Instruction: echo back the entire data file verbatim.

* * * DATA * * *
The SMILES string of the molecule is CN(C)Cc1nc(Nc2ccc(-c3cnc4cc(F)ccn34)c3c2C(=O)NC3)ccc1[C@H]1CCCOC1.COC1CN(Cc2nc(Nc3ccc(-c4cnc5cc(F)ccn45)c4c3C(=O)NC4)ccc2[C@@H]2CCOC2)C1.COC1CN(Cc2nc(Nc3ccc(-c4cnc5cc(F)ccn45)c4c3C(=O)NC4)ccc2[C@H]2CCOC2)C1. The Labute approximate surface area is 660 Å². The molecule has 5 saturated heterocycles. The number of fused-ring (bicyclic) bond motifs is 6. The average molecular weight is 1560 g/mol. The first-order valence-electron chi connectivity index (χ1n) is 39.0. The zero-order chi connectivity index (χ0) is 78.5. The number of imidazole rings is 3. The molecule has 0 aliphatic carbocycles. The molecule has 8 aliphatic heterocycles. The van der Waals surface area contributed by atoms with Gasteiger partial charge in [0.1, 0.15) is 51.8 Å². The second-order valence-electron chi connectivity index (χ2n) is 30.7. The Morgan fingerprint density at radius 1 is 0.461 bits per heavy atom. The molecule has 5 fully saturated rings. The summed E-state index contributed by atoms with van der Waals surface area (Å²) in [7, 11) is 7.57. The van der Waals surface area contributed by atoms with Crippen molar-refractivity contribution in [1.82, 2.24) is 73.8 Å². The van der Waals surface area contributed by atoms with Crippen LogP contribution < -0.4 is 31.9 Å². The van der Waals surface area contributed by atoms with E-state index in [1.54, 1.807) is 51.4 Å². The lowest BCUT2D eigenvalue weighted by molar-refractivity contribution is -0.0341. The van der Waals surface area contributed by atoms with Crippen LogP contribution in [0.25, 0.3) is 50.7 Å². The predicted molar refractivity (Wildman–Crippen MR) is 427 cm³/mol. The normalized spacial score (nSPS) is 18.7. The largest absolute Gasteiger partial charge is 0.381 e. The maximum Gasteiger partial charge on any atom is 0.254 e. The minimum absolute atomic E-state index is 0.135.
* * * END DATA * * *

The SMILES string of the molecule is CN(C)Cc1nc(Nc2ccc(-c3cnc4cc(F)ccn34)c3c2C(=O)NC3)ccc1[C@H]1CCCOC1.COC1CN(Cc2nc(Nc3ccc(-c4cnc5cc(F)ccn45)c4c3C(=O)NC4)ccc2[C@@H]2CCOC2)C1.COC1CN(Cc2nc(Nc3ccc(-c4cnc5cc(F)ccn45)c4c3C(=O)NC4)ccc2[C@H]2CCOC2)C1. The Labute approximate surface area is 660 Å². The molecule has 5 saturated heterocycles. The number of fused-ring (bicyclic) bond motifs is 6. The average molecular weight is 1560 g/mol. The first-order valence-electron chi connectivity index (χ1n) is 39.0. The zero-order chi connectivity index (χ0) is 78.5. The number of imidazole rings is 3. The molecule has 0 aliphatic carbocycles. The molecule has 8 aliphatic heterocycles. The van der Waals surface area contributed by atoms with Gasteiger partial charge in [0.1, 0.15) is 51.8 Å². The second-order valence-electron chi connectivity index (χ2n) is 30.7. The Morgan fingerprint density at radius 1 is 0.461 bits per heavy atom. The molecule has 5 fully saturated rings. The summed E-state index contributed by atoms with van der Waals surface area (Å²) in [7, 11) is 7.57. The van der Waals surface area contributed by atoms with Crippen molar-refractivity contribution in [1.82, 2.24) is 73.8 Å². The van der Waals surface area contributed by atoms with Crippen LogP contribution < -0.4 is 31.9 Å². The van der Waals surface area contributed by atoms with E-state index in [1.54, 1.807) is 51.4 Å². The lowest BCUT2D eigenvalue weighted by molar-refractivity contribution is -0.0341. The van der Waals surface area contributed by atoms with Crippen LogP contribution in [0.25, 0.3) is 50.7 Å². The predicted molar refractivity (Wildman–Crippen MR) is 427 cm³/mol. The normalized spacial score (nSPS) is 18.7. The largest absolute Gasteiger partial charge is 0.381 e. The maximum Gasteiger partial charge on any atom is 0.254 e. The minimum absolute atomic E-state index is 0.135.